In the last year or so, the pitches have been too batsman-friendly, and so there must be a natural adjustment to provide more for the swing and seam bowlers. If it does, the Indian line-up will be tested as much as they were in South Africa last month, but in different ways. On that score, they coped well against real pace and bounce, despite losing the series to a classy No. 1 ranked team. Their confidence of adjusting to foreign conditions will be high, given their showing overall. In New Zealand, their ability to adjust will need to keep evolving.
India will start the tour with one-day matches, and in those games the pitches will be fabulously lame for bowlers. Runs will flow like a raging river. New Zealand, therefore, must protect Southee, Boult and Wagner from a limited-overs beating and prepare them appropriately for the two Test matches.
Instead, in the ODIs, NZ should focus on playing the four Ms: McClenaghan, Milne, Mills and McCullum. Wagner, in particular, needs to rock up to the Tests firing on all cylinders. His pace and aggression need to be at a high octane. If not, Milne, as the country's fastest bowler, may well be unleashed. Added to that will be the growing all-round abilities of Corey Anderson, as the fourth seamer, or even fifth.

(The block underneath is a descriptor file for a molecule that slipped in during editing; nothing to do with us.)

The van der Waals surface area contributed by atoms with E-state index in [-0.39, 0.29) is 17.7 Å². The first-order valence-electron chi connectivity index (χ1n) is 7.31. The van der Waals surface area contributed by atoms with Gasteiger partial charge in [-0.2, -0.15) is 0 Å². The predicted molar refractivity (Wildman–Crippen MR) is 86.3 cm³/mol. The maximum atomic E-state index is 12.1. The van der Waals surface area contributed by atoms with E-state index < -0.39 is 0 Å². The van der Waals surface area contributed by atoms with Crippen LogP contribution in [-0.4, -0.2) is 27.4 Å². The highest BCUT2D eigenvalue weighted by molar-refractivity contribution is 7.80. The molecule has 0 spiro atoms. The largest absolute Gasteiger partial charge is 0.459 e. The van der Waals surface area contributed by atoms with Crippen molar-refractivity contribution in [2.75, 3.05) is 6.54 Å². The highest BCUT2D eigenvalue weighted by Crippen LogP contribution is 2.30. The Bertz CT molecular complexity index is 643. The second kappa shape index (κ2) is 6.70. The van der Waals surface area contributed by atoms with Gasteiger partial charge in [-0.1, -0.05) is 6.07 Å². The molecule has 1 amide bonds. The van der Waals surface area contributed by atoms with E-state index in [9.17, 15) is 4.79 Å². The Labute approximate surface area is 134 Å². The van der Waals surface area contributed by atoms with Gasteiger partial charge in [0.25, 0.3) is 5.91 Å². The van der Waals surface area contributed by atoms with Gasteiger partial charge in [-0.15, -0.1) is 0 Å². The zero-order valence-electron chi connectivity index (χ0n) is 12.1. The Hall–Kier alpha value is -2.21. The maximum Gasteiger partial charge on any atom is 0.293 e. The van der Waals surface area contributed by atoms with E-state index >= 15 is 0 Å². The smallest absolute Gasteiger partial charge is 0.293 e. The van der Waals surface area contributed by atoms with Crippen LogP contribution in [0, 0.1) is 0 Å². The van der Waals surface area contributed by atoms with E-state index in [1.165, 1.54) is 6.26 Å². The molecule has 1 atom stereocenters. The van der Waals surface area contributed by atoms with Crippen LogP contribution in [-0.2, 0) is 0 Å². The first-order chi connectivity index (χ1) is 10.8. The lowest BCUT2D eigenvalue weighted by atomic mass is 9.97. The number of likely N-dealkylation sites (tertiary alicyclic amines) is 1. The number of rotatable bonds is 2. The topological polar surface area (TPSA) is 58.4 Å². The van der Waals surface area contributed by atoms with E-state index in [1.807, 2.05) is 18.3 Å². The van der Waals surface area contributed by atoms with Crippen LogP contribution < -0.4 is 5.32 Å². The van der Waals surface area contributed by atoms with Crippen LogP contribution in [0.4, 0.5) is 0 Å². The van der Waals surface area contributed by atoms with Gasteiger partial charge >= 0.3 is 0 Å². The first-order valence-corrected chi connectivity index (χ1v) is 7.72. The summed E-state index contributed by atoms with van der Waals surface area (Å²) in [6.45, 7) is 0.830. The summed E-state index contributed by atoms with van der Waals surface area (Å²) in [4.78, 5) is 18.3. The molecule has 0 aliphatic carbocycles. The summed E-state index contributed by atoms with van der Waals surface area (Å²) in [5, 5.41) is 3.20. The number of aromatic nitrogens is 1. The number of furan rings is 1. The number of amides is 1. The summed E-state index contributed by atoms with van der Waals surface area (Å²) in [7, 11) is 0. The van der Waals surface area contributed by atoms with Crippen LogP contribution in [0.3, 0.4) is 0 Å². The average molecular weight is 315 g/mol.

The toughest question will be how Ish Sodhi, the young legspinner, is used. If pitches are green, Sodhi may become redundant; if they aren't, he will be exposed anyway, given India's glory against any spin. It would appear greedy, but adding Milne in as the fourth bowler and second right-armer, instead of Sodhi, wouldn't be that ludicrous, particularly if the pitches are indeed hypersonic and frolicsome. It is a shame that Daniel Vettori has seemingly finished his Test career, as his experience of keeping an end tight would have been ideal in this vital series. Sodhi, though, is a great lad, with a handy blade, and he will learn immensely being in the mix.